A total of 761,901 people received U.S. citizenship through naturalization in 2018, up 7.7% from the previous year and up 1.2% from 2016. Still, 11% of naturalization requests were denied in 2018, with the ratio of denials to approvals rising to its highest level since 2009. The total number of applications for citizenship decreased by 18% percent, from 986,851 in 2017 to 810,548 in 2018.

The length of time taken to obtain citizenship is also increasing, with people now averaging 8 years as a legal permanent resident before they naturalize, up from 7 years in 2016 and 6 years in 2011. There is a significant variation based on country of origin: on average, African immigrants obtain citizenship after 6 years as green card holders, while immigrants from Canada, Mexico, and the Caribbean typically spend 11 years as residents before obtaining citizenship.

Despite that, North America has now taken over from Asia as the main source of new citizens. Almost 132,000 people born in Mexico received U.S. citizenship in 2018 — the highest number for at least a decade, and almost twice as many as in 2010. That compares with more than 52,000 new Americans from India; 39,600 new citizens from China; 38,800 new citizens from the Philippines; and more than 32,000 new citizens from Cuba.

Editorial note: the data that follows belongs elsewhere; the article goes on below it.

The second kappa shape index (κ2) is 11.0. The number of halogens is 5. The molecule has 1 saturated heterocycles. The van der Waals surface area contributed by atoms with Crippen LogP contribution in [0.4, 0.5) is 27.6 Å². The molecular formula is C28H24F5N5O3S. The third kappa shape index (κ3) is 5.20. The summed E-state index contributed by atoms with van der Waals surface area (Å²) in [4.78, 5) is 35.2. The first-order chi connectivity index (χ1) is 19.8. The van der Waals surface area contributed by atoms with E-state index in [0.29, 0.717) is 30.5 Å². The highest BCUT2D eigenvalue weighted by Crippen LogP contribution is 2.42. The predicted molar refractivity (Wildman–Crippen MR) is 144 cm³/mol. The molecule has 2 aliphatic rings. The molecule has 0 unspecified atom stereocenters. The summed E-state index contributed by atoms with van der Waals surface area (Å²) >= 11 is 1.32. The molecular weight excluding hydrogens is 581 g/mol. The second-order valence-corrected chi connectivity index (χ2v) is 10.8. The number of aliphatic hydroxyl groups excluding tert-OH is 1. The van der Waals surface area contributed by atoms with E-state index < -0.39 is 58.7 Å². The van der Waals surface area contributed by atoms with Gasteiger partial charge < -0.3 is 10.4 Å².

5. Immigrants are making an economic contribution

People working in the office.

Not counting students and children, more than 70% of new green card holders had jobs, and only 1 in 8 were unemployed, with most of the remainder being retired, or working as homemakers. Of the new green card holders with jobs, almost 40% were employed in professional or management roles, while about 20% worked in transport or manufacturing jobs, and about 15% each worked in service and sales positions.

Those green card holders who go on to gain citizenship are also making valuable contributions: almost 90% of new citizens were of working age. In total, 56.5% of the people naturalized in 2018 were aged between 18 and 44 years old, compared to just 36.5% of the general U.S. population — a reminder that youthful, hard-working immigrants remain a vital economic counterbalance to the graying U.S. population.